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News Update

December 2017

An ET finds that an employee’s colour blindness did not come within the definition of disability because his coping strategies mean there are no substantial adverse effects on his day to day activities.

Acas has published new advice on sexual harassment at work for employers and employees that outlines what kind of workplace behaviours could be considered sexual harassment and how to report it.

The Ministry of Justice has announced that all those eligible for employment tribunal fee refunds can now apply, following the successful opening phase of the scheme.

The Work and Pensions Committee has called for evidence from carers and employers about the realities of juggling caring duties with paid employment.

Employee’s colour blindness did not come within the definition of disability

In Bessell v Chief Constable of Dorset Police, an ET had to determine whether Bessell (B), who has colour blindness, is a disabled person under the Equality Act 2010. B argued that his impairment has a substantial and long term adverse effect on his ability to carry out three normal day-to-day activities, i.e. cooking, reading/Interpreting documents/text and watching sport. The ET found that B’s impairment did not create a substantial adverse as each adverse effect was matched by a coping strategy that effectively negated its impact. For example: B could not tell whether chicken was under-cooked just by looking at it but could and did use a skewer to test to see whether the juices were clear; the colours used on subway maps were of no assistance to him, but he could use destinations and other information about the lines; commentary and captioning would assist him when watching snooker or distinguishing between the strips worn by Tour de France cyclists.

New Acas advice on sexual harassment at work

Acas has published new advice on sexual harassment at work for employers and employees that outlines what kind of workplace behaviours could be considered sexual harassment and how to report it. The guidance comes after news stories involving high profile cases of abuse over the past few weeks, drawing attention to sexual harassment in a variety of settings. The advice is set out within eight sections and covers the following related topics: 1. What is sexual harassment? 2. How does sexual harassment happen? 3. Sexual assault and physical threats 4. Who can it happen to? 5. Historical allegations 6. Making a complaint of sexual harassment 7. Handling a complaint of sexual harassment and 8. Getting support.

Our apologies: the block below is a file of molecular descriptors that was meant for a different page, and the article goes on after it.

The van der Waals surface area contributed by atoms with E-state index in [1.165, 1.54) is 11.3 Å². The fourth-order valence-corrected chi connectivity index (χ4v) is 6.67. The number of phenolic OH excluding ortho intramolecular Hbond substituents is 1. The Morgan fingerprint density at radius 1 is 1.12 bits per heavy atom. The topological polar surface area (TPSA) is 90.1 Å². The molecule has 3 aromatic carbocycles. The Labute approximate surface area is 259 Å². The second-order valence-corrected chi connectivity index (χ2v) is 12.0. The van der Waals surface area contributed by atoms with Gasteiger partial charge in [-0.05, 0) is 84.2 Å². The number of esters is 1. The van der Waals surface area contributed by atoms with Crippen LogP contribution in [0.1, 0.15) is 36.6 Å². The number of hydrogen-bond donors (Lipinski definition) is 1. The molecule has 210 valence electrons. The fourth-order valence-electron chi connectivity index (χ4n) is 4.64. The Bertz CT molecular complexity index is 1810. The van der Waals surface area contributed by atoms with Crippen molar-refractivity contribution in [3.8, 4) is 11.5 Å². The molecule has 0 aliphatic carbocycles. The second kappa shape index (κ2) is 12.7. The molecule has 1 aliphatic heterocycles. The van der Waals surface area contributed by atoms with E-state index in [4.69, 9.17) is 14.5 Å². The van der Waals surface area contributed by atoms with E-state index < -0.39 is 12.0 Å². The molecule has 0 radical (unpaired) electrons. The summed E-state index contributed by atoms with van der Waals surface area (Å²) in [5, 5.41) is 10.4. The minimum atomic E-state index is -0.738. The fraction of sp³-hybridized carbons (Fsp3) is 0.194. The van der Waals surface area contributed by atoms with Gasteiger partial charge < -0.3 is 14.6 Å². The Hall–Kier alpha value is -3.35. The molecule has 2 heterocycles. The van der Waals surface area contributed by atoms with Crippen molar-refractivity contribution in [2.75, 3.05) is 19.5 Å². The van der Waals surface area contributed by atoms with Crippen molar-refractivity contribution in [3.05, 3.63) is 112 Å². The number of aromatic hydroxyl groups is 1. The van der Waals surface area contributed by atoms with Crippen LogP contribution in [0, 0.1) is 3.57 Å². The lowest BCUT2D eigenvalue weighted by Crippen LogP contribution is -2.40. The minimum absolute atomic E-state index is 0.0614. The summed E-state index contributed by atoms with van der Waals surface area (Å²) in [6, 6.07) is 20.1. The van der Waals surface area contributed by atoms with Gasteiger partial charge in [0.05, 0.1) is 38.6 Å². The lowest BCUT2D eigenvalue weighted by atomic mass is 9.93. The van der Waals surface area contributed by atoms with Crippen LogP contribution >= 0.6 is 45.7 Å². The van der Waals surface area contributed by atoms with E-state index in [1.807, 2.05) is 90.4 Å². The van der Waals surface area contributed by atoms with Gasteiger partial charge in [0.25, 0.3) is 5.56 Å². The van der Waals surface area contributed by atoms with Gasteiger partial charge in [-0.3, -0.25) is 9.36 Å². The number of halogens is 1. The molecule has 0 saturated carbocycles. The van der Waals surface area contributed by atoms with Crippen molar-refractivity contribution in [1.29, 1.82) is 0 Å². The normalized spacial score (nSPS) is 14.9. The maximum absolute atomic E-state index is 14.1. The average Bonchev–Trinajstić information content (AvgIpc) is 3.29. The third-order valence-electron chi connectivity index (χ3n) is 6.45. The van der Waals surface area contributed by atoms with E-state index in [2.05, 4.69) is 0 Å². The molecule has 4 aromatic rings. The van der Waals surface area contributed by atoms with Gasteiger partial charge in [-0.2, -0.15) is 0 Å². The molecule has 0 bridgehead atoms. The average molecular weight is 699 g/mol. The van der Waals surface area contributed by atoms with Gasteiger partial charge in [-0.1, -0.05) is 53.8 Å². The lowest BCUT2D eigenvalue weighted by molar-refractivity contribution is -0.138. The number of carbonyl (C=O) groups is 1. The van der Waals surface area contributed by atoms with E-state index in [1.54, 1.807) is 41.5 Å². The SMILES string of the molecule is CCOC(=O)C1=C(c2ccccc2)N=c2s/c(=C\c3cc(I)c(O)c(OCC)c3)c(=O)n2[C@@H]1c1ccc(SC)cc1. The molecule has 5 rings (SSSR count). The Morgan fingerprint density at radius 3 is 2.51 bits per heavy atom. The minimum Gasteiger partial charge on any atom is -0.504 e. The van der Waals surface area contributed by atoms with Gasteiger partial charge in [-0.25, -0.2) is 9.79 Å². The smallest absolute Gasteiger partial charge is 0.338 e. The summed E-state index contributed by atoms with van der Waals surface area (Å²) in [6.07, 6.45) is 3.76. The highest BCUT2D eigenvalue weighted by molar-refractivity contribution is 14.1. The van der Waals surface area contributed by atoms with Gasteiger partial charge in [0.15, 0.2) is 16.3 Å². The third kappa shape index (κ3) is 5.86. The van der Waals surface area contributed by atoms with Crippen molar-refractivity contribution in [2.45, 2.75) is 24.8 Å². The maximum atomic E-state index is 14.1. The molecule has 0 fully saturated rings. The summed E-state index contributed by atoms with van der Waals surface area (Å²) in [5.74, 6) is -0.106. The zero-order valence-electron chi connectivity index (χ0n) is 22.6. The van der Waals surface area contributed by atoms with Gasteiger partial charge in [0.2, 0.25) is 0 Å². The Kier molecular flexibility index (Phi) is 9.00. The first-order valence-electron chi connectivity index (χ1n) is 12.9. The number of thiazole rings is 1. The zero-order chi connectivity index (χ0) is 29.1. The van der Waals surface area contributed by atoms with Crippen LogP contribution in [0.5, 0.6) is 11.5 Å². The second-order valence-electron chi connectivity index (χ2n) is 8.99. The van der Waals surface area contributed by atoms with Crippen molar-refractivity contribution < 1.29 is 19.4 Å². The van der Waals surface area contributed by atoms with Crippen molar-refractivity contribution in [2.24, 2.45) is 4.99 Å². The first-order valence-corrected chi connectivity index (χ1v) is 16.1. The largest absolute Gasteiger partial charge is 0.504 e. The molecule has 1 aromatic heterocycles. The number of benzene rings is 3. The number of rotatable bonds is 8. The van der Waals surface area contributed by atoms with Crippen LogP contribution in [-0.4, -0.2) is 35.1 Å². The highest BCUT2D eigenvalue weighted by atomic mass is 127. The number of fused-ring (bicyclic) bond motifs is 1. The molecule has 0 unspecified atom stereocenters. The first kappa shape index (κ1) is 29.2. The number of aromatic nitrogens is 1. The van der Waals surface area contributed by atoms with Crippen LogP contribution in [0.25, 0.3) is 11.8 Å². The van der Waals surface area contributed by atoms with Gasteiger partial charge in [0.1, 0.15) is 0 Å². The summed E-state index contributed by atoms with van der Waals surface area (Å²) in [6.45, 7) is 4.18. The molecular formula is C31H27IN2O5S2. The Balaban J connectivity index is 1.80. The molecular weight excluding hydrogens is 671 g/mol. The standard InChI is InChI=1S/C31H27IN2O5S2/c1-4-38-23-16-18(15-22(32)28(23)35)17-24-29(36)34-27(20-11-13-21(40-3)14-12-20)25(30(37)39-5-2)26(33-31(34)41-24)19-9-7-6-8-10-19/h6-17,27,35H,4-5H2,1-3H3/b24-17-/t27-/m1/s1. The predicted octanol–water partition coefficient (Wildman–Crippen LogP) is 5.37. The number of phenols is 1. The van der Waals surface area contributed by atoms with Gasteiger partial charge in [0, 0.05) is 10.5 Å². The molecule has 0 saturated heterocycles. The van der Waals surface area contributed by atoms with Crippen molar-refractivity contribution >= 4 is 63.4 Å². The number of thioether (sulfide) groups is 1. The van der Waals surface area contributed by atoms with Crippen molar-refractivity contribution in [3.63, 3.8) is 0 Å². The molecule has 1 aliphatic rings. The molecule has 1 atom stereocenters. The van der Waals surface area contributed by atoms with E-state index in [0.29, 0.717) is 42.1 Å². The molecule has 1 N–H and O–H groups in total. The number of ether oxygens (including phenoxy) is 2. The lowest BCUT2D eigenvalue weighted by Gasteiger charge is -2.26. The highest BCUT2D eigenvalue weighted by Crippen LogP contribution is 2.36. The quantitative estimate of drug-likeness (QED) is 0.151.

Applications open for employment tribunal fee refunds as scheme rolls out

The Ministry of Justice has announced that all those eligible for employment tribunal fee refunds can now apply, following the successful opening phase of the scheme. The first phase, giving 1,000 people the chance to complete applications has now been completed. Now, anyone who thinks they may be eligible for a refund can apply on GOV.UK. Applications can be made by email or post using: (i) form 1-C if you paid the fees and made the claim; (ii) form 3-S if you paid the fees for someone else to make the claim (for example, a lawyer or trade union); and, (iii) form 2-R if an ET ordered you to pay the fees of someone who brought a claim against you.

Inquiry launched on employment support for carers

The Work and Pensions Committee has called for evidence from carers and employers about the realities of juggling caring duties with paid employment. Currently, over three million unpaid carers in the UK are in paid employment. The Committee wants to hear from carers and their employers about their experiences in trying to balance caring duties with paid employment, and the kinds of practical help that can be provided to get, and keep, people in the paid work they want, while crucially ensuring their friends, relatives, and loved ones can continue to receive the best possible care. The deadline for submissions is Friday 22 December 2017.

Content

This update provides summary information and comment on the subject areas covered. Where employment tribunal and appellate court cases are reported, the information does not set out all of the facts, the legal arguments presented and the judgments made in every aspect of the case. Click on the links to access full details. If no link is provided, contact us for more information. Employment law is subject to constant change either by statute or by interpretation by the courts. While every care has been taken in compiling this information, SM&B cannot be held responsible for any errors or omissions. Specialist legal advice must be taken on any legal issues that may arise before embarking upon any formal course of action.


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